Pathan's tribulation

Irfan Pathan looks on during the Indian team's practice in Durban. It was a sad moment for the bowler when the team management decided to send him back home midway through the tour.-AP

Irfan Pathan's slump in bowling form is depressing. The team management sends him back home to play in the Ranji Trophy in order to help him regain form and rhythm. It's a gloomy period for the Indian all-rounder, recounts S. Dinakar in his diary.

The atmosphere was throbbing with the rhythm and beat of the dancers from the heart of Africa. The air was vibrant and suffused with energy. A friend had coaxed yours truly to a football game in Johannesburg. After the ceremonial waltz, the players impressed with surging runs and explosive shooting.

South Africa will host the 2010 football World Cup. There is much anxiety over the slump in form of Bafana Bafana, the national side. There are worries too about the rising menace of crime in the country and its potential impact on the World Cup. Much of the crime can be attributed to poverty. South Africa has first world infrastructure, but the disparity in wealth is huge.

The blacks survived the horrific days of the apartheid rule. The path to a normal, respectable life has been hard for these millions, discriminated against for ages. Many are still jobless, some resort to crime. It's a sad situation, but the root of the problem needs to be addressed.

The streets in both Johannesburg and Durban are virtually empty at night. Countless cars zip through on the roads, while hardly any person takes the sidewalks. South Africa will be under the microscope during the World Cup. A multitude of supporters from different countries will surely venture out at night. The country faces its biggest challenge.

The Indian cricketers venture out in the evenings, but cautiously. They are forever in search of good Indian restaurants. And they get lucky sometimes. But luck was not a factor during their historic Test victory at the Wanderers. There were winners and heroes. But the team fought as one. It deserved the piece of history.

The sun shone on Sourav Ganguly at the Wanderers. The Dada was back in the Indian scheme of things. Coach Greg Chappell loses little time in applauding the former India captain. A rare victory can be an elixir.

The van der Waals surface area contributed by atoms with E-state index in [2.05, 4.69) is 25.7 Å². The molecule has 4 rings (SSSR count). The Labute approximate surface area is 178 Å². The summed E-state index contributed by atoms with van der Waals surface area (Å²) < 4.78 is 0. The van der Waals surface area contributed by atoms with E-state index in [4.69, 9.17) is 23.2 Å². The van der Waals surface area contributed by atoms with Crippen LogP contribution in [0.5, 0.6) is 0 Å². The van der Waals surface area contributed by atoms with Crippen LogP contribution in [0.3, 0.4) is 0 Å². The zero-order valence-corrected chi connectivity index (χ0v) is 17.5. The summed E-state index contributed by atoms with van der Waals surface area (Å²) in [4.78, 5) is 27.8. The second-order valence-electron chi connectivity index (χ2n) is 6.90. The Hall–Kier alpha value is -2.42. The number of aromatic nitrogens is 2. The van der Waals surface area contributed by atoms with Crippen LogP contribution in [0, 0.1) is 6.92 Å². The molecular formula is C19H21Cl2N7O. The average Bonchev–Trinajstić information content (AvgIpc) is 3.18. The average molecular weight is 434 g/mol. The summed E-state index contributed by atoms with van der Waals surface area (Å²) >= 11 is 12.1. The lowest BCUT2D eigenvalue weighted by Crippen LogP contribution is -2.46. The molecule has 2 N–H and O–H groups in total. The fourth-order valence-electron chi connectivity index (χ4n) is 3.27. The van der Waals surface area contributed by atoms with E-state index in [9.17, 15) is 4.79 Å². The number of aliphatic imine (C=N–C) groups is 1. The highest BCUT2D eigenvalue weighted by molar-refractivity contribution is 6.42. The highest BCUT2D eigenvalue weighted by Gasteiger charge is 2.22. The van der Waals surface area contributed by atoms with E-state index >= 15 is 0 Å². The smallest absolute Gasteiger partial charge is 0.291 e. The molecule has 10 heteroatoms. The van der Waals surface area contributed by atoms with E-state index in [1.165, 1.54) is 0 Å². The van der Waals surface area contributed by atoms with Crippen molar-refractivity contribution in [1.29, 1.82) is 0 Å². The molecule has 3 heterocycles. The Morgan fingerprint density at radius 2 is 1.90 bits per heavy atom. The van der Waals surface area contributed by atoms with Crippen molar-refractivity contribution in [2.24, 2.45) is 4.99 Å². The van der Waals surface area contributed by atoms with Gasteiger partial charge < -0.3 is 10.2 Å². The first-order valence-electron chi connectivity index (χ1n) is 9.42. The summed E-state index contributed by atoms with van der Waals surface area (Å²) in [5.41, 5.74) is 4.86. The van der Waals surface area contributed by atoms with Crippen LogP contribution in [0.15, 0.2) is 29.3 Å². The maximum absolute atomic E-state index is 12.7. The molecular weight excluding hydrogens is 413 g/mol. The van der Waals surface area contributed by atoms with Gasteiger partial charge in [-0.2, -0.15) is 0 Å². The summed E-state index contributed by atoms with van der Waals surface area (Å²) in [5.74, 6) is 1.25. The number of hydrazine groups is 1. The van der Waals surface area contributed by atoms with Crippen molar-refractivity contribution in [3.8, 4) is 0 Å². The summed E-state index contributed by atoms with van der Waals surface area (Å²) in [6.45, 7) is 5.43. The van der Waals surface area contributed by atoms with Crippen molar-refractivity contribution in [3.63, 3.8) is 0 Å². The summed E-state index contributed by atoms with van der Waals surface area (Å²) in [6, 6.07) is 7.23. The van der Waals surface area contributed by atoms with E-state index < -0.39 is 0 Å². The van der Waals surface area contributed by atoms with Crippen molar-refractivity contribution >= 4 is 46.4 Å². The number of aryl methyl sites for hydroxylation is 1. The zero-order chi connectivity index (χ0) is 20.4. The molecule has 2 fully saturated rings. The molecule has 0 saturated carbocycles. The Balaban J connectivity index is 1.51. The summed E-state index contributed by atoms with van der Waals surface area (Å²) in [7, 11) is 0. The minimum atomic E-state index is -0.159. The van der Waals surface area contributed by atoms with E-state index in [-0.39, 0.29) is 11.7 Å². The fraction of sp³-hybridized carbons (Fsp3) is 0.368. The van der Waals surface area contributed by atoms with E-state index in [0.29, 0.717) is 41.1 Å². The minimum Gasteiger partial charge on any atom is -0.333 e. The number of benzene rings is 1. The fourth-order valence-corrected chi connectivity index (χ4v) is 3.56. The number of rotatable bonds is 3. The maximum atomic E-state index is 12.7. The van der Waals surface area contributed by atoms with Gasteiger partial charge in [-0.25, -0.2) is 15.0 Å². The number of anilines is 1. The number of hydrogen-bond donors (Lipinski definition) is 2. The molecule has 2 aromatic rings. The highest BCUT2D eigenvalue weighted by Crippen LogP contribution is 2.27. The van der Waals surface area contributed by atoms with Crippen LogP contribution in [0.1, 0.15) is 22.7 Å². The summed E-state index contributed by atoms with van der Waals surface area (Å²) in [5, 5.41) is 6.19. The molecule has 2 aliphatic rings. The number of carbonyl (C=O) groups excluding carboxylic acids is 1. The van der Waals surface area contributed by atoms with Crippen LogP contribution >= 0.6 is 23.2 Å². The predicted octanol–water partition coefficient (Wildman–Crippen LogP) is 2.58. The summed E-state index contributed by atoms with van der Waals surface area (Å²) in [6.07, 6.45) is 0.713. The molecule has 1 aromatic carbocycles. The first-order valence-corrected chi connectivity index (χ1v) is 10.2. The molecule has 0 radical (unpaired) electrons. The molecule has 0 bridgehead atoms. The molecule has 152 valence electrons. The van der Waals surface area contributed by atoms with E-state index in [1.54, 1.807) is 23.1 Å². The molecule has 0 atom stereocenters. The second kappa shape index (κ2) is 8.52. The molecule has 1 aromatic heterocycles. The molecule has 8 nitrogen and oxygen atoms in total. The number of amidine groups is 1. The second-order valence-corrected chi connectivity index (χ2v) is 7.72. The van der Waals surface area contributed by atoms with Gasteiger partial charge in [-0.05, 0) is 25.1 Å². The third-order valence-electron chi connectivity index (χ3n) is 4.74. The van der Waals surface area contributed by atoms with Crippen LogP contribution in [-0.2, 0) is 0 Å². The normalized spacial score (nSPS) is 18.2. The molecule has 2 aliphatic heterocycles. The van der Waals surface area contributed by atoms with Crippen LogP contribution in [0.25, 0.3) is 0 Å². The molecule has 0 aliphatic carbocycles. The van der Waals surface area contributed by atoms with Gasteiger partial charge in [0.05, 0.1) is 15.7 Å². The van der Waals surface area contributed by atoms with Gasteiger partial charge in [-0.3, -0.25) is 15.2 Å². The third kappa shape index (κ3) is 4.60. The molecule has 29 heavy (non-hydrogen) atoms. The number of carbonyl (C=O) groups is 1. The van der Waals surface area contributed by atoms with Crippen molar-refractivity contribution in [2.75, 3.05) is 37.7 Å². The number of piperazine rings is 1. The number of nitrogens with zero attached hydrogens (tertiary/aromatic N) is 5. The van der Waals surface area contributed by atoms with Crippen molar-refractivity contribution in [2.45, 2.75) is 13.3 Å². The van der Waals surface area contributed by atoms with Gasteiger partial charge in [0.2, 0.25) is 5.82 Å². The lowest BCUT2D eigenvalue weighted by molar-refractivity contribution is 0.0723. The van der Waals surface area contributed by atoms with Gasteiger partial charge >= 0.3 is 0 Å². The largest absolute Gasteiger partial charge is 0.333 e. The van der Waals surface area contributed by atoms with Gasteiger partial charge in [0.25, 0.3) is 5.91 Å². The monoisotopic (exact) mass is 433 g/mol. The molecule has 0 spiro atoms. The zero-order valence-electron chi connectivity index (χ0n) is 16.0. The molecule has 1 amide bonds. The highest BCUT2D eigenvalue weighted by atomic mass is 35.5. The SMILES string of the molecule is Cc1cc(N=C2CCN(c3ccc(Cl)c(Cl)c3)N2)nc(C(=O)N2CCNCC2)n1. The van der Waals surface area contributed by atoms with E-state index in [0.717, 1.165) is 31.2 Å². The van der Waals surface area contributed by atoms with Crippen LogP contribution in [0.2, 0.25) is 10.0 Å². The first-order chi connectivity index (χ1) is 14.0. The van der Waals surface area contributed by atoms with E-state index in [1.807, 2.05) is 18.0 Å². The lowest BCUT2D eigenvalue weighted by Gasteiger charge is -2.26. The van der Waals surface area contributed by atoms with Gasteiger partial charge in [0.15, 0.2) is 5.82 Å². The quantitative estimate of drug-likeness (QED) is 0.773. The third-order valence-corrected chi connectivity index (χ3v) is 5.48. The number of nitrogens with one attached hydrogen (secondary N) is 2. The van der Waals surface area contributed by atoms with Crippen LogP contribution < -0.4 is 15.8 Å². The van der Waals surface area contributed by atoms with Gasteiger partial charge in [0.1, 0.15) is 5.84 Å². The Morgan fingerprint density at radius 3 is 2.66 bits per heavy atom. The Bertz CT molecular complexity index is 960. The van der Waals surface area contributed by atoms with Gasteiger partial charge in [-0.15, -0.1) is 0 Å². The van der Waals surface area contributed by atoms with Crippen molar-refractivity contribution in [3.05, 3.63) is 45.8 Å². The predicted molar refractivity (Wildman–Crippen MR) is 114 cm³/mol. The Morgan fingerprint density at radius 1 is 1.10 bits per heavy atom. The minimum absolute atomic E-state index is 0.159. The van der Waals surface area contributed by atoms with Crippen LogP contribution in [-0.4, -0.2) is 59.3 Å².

Ganguly's wife Dona tries to keep pace with her little daughter Sana. Dona, an accomplished classical dancer herself, makes eager enquiries about the music season in Chennai. Interestingly, Chennai is one of the few cities where she has not performed.

Meanwhile, the Chairman of the Indian selection panel, Dilip Vengsarkar, is instrumental in arranging a friendly game for the Indians. The logic behind the move cannot be faulted. There is no practice like match practice.

So, the game against the KwaZulu Natal Invitation XI. The Northwood Crusaders Park is a quaint venue on the outskirts of the city. A festive atmosphere prevails.

Munaf Patel finally sees some action. He bowls eight overs, is among the wickets. His ankle, finally, appears to be healing.

This is Christmas time too, Santa buzzes around the hotel lobby in Durban. The kids are happy. There are smiles all around, the beach is crowded and the colours are bright.

Yet, this is a gloomy period for Indian all-rounder Irfan Pathan. His slump in bowling form forces the team management to take an unprecedented step. There is a sense of shock all around as Dravid makes the announcement during the pre-Test press conference. Soon it becomes clear. Irfan Pathan will be travelling home to play in the Ranji Trophy matches in order to regain his form and rhythm. It's a sad moment.

The confusion over the young paceman, Ishant Sharma, journeying to South Africa and the conflicting statements do not present Indian cricket in favourable light. The lack of communication is baffling.

The Durban sky is mostly grey. In the gloomy light, India slumps to a spineless defeat in the second Test. Suddenly, the Wanderers is like a hazy memory.